STFC came into the world in 2007 with an estimated budget shortfall of £80 million. Had the £100 million I mentioned above appeared sooner, and had it gone into STFC’s general budget rather than being, as it is, ring-fenced for the Diamond Light Source then the carnage inflicted on science research could have been avoided. Instead, STFC squeezed its research grant line until the pips squeaked. Now that they’ve done this job, and got away with relatively little organized opposition from the scientific community, suddenly the money appears. It looks to me like the budget deficit was engineered to achieve precisely the outcome that has occurred.

I predict that after the election, the STFC budget will be slashed once more and that astronomy and particle physics research will again bear the brunt as STFC increasingly focusses on space exploration. The exodus of talented scientists from Britain that has already started and is sure to accelerate over the next year or two will take decades to reverse. It’s time for those responsible to come clean.

An early draft of the UK Space Agency logo

Posted in Uncategorized with tags , on March 29, 2010 by telescoper

Alternative Logo for UKSA

Posted in Science Politics with tags on March 27, 2010 by telescoper

As you all know, this past week saw the launch of the new UK Space Agency amid much fuss and fanfares. This occasion allowed the government to trumpet the creation of the new organization as a success story in the media and thus draw attention away from the continuing devastation visited on scientific research in astronomy and space science in the United Kingdom.

I’m not the only one to have expressed reservations about the quality of the new outfit’s logo which, though clearly intended to present a thrusting, dynamic, reach-for-the-skies image, ends up looking more like something from Dad’s Army. Apparently it cost £10,000 – surprisingly cheap by the standards of graphic designers these days – which perhaps explains why it isn’t very good, although even expensive ones can be rubbish too.

In order to improve the public profile of the fledgling organisation, and out of my own deep sense of public spiritedness, I’ve decided, at no expense to the taxpayer, to commission my own alternative logo by a highly skilled graphic designer of my acquaintance. I’m proud to be able to unveil it here. I think it conveys more accurately the nature of the new agency.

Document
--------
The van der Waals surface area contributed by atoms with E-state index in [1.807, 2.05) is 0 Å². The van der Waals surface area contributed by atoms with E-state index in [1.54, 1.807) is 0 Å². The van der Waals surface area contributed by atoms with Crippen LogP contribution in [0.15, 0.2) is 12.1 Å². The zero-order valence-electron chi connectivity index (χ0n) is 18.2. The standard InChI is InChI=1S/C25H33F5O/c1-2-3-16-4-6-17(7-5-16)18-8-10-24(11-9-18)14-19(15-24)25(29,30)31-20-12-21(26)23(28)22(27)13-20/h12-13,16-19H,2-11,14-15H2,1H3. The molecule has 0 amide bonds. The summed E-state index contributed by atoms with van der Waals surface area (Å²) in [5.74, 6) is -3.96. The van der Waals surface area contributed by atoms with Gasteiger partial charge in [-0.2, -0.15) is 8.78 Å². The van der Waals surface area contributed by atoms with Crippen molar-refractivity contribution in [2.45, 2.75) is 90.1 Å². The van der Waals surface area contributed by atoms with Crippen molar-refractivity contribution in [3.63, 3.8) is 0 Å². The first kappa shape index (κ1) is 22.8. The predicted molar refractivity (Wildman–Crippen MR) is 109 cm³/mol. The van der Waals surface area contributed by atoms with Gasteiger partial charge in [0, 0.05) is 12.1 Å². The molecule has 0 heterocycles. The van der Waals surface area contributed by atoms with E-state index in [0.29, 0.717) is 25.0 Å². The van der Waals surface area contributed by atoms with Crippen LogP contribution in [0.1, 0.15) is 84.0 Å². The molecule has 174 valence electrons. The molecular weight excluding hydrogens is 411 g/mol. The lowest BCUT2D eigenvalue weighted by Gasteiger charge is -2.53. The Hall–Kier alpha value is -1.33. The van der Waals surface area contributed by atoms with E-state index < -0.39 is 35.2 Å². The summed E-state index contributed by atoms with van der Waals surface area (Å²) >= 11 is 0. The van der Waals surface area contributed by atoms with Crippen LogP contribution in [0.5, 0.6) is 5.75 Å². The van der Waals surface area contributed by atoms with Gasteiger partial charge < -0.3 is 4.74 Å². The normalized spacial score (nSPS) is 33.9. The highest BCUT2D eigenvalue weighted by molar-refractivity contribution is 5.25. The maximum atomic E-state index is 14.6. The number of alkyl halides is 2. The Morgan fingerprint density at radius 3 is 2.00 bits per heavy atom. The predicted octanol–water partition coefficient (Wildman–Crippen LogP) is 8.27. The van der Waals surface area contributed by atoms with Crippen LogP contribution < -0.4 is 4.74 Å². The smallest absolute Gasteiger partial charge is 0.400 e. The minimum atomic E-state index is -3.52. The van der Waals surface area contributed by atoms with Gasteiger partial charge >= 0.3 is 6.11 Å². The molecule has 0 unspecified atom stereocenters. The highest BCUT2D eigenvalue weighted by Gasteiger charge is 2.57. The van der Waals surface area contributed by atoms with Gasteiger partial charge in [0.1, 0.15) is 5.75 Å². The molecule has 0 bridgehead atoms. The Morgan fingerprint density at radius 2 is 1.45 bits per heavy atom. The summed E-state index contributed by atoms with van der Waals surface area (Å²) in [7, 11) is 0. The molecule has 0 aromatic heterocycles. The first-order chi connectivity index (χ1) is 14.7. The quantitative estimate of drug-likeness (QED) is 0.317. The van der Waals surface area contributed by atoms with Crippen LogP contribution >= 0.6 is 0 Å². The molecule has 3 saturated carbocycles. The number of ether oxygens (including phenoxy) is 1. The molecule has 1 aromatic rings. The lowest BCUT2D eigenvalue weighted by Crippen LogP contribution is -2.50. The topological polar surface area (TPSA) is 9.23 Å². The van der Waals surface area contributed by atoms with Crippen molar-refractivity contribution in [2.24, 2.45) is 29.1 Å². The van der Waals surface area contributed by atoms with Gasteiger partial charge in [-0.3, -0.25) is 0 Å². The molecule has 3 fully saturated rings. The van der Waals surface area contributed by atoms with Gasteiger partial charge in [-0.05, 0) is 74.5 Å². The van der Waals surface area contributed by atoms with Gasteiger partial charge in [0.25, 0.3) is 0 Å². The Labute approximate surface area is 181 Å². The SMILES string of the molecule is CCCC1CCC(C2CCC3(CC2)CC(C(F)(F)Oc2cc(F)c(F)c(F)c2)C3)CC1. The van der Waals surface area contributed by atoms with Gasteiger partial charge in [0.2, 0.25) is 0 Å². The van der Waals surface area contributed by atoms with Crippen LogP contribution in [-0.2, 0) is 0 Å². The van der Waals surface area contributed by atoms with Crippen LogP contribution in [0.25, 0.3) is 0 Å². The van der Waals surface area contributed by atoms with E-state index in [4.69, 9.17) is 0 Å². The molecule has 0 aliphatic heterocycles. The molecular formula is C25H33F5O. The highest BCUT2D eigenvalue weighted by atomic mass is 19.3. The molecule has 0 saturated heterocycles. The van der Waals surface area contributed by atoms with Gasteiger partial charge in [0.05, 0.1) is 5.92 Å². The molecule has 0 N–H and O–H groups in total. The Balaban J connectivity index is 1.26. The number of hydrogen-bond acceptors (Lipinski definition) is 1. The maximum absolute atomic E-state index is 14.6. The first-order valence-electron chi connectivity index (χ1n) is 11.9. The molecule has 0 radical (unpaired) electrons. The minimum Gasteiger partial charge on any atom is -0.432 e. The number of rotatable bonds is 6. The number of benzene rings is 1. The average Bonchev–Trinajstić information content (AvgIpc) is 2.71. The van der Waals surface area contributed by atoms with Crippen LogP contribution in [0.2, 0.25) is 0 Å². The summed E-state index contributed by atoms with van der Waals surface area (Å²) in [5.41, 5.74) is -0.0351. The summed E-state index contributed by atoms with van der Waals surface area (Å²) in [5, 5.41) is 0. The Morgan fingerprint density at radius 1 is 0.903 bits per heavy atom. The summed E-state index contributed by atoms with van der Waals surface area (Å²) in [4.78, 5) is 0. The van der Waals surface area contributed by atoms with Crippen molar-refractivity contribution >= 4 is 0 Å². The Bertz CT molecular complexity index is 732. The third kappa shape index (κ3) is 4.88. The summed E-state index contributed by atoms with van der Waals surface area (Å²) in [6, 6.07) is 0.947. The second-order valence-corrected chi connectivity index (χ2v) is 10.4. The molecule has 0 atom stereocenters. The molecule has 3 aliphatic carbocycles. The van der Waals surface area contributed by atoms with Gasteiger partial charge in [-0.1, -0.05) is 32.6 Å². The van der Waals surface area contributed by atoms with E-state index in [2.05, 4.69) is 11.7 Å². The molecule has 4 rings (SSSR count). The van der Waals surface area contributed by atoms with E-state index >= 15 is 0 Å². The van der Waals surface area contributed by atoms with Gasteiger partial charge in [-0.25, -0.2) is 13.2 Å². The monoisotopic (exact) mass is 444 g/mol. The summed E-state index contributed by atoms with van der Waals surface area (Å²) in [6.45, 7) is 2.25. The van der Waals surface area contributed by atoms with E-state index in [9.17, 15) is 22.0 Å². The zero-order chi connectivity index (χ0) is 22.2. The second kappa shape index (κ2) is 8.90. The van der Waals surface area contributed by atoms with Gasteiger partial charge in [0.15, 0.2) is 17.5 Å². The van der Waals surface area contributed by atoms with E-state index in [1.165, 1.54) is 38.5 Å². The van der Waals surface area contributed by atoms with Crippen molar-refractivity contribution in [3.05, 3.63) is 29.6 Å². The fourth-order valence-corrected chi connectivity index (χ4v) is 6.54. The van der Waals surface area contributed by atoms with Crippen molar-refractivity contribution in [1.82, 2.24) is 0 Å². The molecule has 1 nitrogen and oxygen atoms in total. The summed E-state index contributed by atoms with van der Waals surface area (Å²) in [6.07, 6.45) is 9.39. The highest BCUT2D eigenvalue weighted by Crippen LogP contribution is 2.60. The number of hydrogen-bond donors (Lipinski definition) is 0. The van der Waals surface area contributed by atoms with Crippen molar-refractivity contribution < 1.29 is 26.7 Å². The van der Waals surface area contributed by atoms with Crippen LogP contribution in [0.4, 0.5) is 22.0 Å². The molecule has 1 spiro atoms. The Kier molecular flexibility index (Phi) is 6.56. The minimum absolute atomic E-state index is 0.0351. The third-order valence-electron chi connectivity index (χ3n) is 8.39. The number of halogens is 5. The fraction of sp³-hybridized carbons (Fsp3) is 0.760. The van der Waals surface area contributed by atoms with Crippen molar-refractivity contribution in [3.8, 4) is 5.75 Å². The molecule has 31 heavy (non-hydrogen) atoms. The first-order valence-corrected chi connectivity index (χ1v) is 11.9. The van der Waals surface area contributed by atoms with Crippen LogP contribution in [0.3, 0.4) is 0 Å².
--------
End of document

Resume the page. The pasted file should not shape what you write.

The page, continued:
The broad coloured swathe represents the red tape involved in creating yet another new quango and reorganising everything else that relates to it. This leads initially to a period of increased paperwork presenting the appearance of greater activity until, shortly after the next election, everyone realises it is achieving nothing at all, its funds are cut (along with everything else), and, overwhelmed by the weight of its own bureaucracy,  it comes crashing back to Earth.

Badges featuring the new logo can be purchased from me, at the modest price of £74.99 each.

Space without Physics…

Posted in Uncategorized with tags , , , , , on March 24, 2010 by telescoper

I’m indebted to a colleague (Annabel Cartwright) for sending me this (coincidentally topical) sample question, illustrating the quality of a modern British school science examination.

Since it’s now clear  that there is no room for science in the new era of the UK Space Agency, I suppose we should get used to the removal of science from other things too. Starting with science exams.

This question is taken from a GCSE Physics examination.

Some people think that governments spend too much money on space research.

Which ONE of the following statements is true?

  1. Science can tell us what the planets are made of, and whether they ought to be explored.
  2. Science can tell us what the planets are made of, but not whether they ought to be explored.
  3. Science cannot tell us what the planets are made of but can tell us whether they ought to be explored.
  4. Science cannot tell us what the planets are made of, nor whether they ought to be explored.

Apparently one (and only one) answer is correct. Any offers?